Exercising with mobility restrictions

Edge Hill University students enrolled on the Exercise, Diet and Health Promotion module are required to produce a leaflet promoting physical activity to a specific population group, to address health inequalities. The leaflet must include population specific recommendations for how to incorporate physical activity into their lifestyle, considering any physical or environmental limitations they may have. As previous cohorts had expressed difficulty with translating physical activity recommendations into useable information for specific at risk populations, module leader Claire Blennerhassett introduced a practical workshop that tasked students to adapt specific activities for populations with mobility and sensory impairments.

During the session, volunteers wear the geriatric and bariatric suits to carry out different exercises and provide feedback on the suitability of the adaptations. Demonstrating their creativity, students have in the past adapted equipment and exercise to make them more manageable for those wearing the suits. Students have also shown compassion towards their peers as they support individuals to complete activities that were challenging due to physical restrictions.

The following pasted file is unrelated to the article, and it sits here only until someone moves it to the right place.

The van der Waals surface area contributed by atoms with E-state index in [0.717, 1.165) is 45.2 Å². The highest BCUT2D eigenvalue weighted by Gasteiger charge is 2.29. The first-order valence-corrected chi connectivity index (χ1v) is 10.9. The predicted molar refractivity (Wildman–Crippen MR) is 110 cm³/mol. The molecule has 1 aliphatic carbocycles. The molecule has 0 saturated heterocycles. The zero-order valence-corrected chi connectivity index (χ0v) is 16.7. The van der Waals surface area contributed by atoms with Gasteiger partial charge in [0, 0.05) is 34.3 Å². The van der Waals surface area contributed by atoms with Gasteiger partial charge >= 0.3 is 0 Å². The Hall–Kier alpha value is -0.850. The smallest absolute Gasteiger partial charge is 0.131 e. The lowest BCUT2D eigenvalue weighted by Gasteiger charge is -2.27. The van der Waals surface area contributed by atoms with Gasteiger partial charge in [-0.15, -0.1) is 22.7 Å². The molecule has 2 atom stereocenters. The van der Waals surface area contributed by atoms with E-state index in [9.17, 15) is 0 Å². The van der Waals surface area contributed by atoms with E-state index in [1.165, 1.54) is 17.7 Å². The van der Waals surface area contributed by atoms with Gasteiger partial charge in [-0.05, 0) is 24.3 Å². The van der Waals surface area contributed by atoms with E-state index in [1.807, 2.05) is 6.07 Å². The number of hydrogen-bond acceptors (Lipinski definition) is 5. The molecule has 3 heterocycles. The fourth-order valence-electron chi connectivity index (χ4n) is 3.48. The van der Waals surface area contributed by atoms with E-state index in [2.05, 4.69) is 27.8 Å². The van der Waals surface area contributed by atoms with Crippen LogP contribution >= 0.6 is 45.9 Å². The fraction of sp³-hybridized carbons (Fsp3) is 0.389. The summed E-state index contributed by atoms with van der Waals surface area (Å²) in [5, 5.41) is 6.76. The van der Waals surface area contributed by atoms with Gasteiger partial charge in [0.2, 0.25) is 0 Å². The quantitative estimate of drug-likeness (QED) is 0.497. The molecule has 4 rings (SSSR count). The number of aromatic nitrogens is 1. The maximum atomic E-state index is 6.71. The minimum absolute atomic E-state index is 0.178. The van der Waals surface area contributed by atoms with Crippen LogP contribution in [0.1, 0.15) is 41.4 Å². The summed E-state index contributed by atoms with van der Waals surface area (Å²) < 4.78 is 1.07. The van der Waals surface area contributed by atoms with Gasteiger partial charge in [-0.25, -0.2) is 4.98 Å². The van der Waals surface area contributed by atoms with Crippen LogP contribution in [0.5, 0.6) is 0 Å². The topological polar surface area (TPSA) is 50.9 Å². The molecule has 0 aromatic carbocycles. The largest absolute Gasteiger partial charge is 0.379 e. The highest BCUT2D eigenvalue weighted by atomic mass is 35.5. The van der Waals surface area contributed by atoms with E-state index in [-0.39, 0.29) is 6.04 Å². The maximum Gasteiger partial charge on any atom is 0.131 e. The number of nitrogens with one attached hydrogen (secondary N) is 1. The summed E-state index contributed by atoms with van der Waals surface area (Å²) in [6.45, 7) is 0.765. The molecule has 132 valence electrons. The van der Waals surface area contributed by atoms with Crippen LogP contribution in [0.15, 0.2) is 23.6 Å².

The geriatric suit includes a back brace, elbow and kneepads to restrict the range of movement and weights attached to the wrists and ankles increase the effort of each physical activity. In addition, goggles, earplugs and gloves impair the senses of the student.

‘The worst part was the goggles, I couldn’t tell where the steps where. It was hard to know when I’d got to the bottom step’ said a past student.

Similar to the geriatric suit, the bariatric suit also reduces the students range of movement however this is done by adding extra weight which increases the perception of effort.

Physical activity has the potential to improve the health status and quality of life of an ageing population, and also reduce the rates of obesity locally and globally. Giving students the skills to translate the Department of Health’s physical activity guidelines into useable information for individuals is a valuable employability skill for those pursuing a career in health and social care or health promotion.

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